The effect of endocrine therapy for breast cancer on blood lipids in postmenopausal women


  • M.V. Braitsara Bogomolets National Medical University, Kyiv, Ukraine



hormone-sensitive breast cancer, dyslipidemia, serum lipid profile, adjuvant endocrine therapy for breast cancer, selective estrogen receptor modulators, aromatase inhibitors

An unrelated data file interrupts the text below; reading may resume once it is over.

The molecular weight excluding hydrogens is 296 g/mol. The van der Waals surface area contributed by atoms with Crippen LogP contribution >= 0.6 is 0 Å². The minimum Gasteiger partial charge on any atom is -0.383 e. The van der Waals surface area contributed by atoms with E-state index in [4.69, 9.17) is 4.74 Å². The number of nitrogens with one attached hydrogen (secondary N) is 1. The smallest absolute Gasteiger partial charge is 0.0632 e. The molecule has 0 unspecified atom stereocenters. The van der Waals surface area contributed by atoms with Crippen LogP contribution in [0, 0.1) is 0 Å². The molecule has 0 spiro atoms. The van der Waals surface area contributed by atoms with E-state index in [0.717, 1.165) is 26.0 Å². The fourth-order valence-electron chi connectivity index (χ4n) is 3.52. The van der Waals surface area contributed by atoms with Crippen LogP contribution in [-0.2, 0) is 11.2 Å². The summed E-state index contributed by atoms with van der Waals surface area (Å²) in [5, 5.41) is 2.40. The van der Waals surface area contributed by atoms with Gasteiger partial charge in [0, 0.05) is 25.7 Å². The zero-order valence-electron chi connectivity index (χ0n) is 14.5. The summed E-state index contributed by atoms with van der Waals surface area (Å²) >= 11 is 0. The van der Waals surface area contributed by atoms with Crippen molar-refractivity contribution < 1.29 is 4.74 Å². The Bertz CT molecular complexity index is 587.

Background. Breast cancer ranks first in the world among all malignant neoplasms in women. The proportion of hormone-sensitive breast cancer in the morbidity structure is more than 60 %. Adjuvant endocrine therapy is an integral part of postoperative treatment of patients with hormone-sensitive breast cancer. Recent publications suggest that breast cancer endocrine therapy has some effect on serum lipid levels. However, the number of studies focusing exclusively on this problem is insignificant, and the question about the nature of the effect of various drugs for breast cancer endocrine therapy on the lipid profile remains controversial. A significant proportion of patients with hormone-sensitive breast cancer are women with natural or artificial postmenopause. In the group of patients aged 60 years and older, diseases of the cardiovascular system rank first in the structure of mortality. Thanks to modern approaches to the treatment of breast cancer, the overall survival has increased significantly, and a comprehensive approach to the treatment of patients with age-related comorbidities, no less important in terms of duration and quality of life, has become relevant. This article discusses the effect of the most common endocrine therapies on the lipid profile, which is extremely relevant for the prevention of morbidity and mortality from cardiovascular events in postmenopausal women. Materials and methods. This article is based on the results of 13 clinical studies obtained in the search resource PubMed on the keywords: “hormone-sensitive breast cancer”, “dyslipidemia”, “serum lipid profile”, “adjuvant endocrine therapy for breast cancer”, “selective estrogen receptor modulators”, “aromatase inhibitors”; NCCN clinical guidelines; clinical guidelines of the European Society of Cardiology and the European Atherosclerosis Society for the treatment of dyslipidemia. Results. Selective estrogen receptor modulators have a positive effect on the lipid profile with some differences between toremifene and tamoxifen (does not cause an increase in triglycerides). Aromatase inhibitors, according to the studies, have a rather neutral effect; among common aromatase inhibitors, letrozole has the most pronounced negative effect on the lipid profile of postmenopausal women with hormone-sensitive breast cancer. Conclusions. Selective estrogen receptor modulators may be the drugs of choice for patients at high risk of dyslipidemia, other than women with isolated hypertriglyceridemia. The use of aromatase inhibitors should be accompanied by a closer monitoring of lipid metabolism and may require additional prescription of lipid-lowering drugs (statins, fibrates, bile acid sequestrants, etc.). The problem needs further study, taking into account the attention paid to the correction of dyslipidemia as a mean for preventing the development of diseases of the cardiovascular system, which are the leading cause of death in the studied age group.


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